Well it looks like it’s going to be a long couple of months, especially for those impacted by the marriage equality debate. Of course, we are all affected one way or another – as a vote about human rights this is about all of us – but some of us will be finding this much tougher than expected. Maybe that’s you. It’s definitely me. I’ve realised I really wasn’t prepared for this, and as I speak to others I find that I’m definitely not alone.
We knew that a public poll on marriage equality would expose people to arguments, debates and messages that were hurtful and harmful. But I’m not sure the wider community understands how traumatising these messages can be. As we have all been told repeatedly – ‘everyone has a right to their opinion’. The problem is that certain opinions are extremely painful to hear, not just because of what they mean in the present, but because they tap into much deeper past experiences of hurt, rejection, marginalization and even abuse that LGBTIQ people have faced individually and collectively.
We know for a fact that suicide rates are much higher among LGBTIQ young people, and many of us understand exactly why that is. Because we have felt it too, especially as young people finding our way in families, schools and communities that have clearly sent the message of ‘you are not ok’. And many of the current arguments and perspectives take us back there, re-living experiences we thought we had processed, put aside or effectively buried. It comes as a shock and it hurts. It’s not something we want others exposed to, especially not the current generation of young people … but here we are.
So dealing with all this is hard. It brings up a whole myriad of feelings – some expected, others less so, all valid. Sadness, anger, helplessness, grief, frustration, apprehension, exclusion, fear, overwhelm. For our own well-being we need to look after ourselves and find ways to process and deal with this stuff, so we can keep on going about our days and our lives, keep on promoting a message of unity and love, and keep on engaging with our families, our colleagues, our classmates and our communities.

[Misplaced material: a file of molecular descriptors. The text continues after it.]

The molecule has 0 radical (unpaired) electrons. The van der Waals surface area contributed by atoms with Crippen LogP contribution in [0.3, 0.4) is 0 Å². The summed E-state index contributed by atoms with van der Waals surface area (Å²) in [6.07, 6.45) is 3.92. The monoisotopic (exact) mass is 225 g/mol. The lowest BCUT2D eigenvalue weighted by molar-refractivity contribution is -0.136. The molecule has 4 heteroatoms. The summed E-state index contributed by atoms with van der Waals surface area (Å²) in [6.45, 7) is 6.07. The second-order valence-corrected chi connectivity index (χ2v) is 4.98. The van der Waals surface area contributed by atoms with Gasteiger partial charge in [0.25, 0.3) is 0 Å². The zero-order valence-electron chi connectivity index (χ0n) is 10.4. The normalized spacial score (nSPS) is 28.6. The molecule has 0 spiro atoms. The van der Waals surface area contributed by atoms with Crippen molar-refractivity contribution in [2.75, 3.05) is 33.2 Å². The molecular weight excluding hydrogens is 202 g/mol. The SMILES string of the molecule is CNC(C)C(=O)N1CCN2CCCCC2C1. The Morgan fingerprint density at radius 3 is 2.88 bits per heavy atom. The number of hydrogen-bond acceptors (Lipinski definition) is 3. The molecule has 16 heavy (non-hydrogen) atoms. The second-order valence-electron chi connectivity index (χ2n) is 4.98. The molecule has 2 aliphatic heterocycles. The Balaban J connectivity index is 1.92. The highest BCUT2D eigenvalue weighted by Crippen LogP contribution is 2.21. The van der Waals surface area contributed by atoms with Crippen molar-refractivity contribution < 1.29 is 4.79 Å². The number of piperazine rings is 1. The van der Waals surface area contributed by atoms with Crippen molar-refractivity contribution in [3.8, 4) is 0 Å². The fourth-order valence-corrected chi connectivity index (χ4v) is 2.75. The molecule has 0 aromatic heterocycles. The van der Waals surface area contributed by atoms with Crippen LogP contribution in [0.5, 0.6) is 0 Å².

How do we do this? We all have our own ways of taking care of ourselves – doing something enjoyable, talking to someone who understands, taking time out (especially from social media). But times like this may require us to be more conscious, intentional, and compassionate in our approach. The starting point is to tune in to what we are really feeling, and work out what is needed from there. This is a very individual process so I’ll just leave you with this brief self-compassion exercise which can be done anytime, in those moments when difficult feelings arise.
- First recognise and acknowledge the feeling/s that arise and their impact: ‘This is anger’ (or ‘this is grief’… or ‘this is stress’ – whatever). ‘It hurts’ (or ‘it’s hard’…or ‘it’s painful’).
- Then recognize that this is a human experience: ‘Others feel this too’ (or ‘I’m not alone’).
- Then offer kindness and compassion to yourself: ‘May I give myself the compassion I need’ (or ‘may I take care of my needs at this time’).
- Then take some time to breathe and, in this state of awareness, work out what you need to take care of yourself.
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Please feel free to share your tips for maintaining mental well-being during difficult times in the comments.
Please also understand that this blog aims to provide a safe place for support and understanding. Any comments that could be perceived as hurtful, threatening or inappropriate towards either side of this debate will be removed.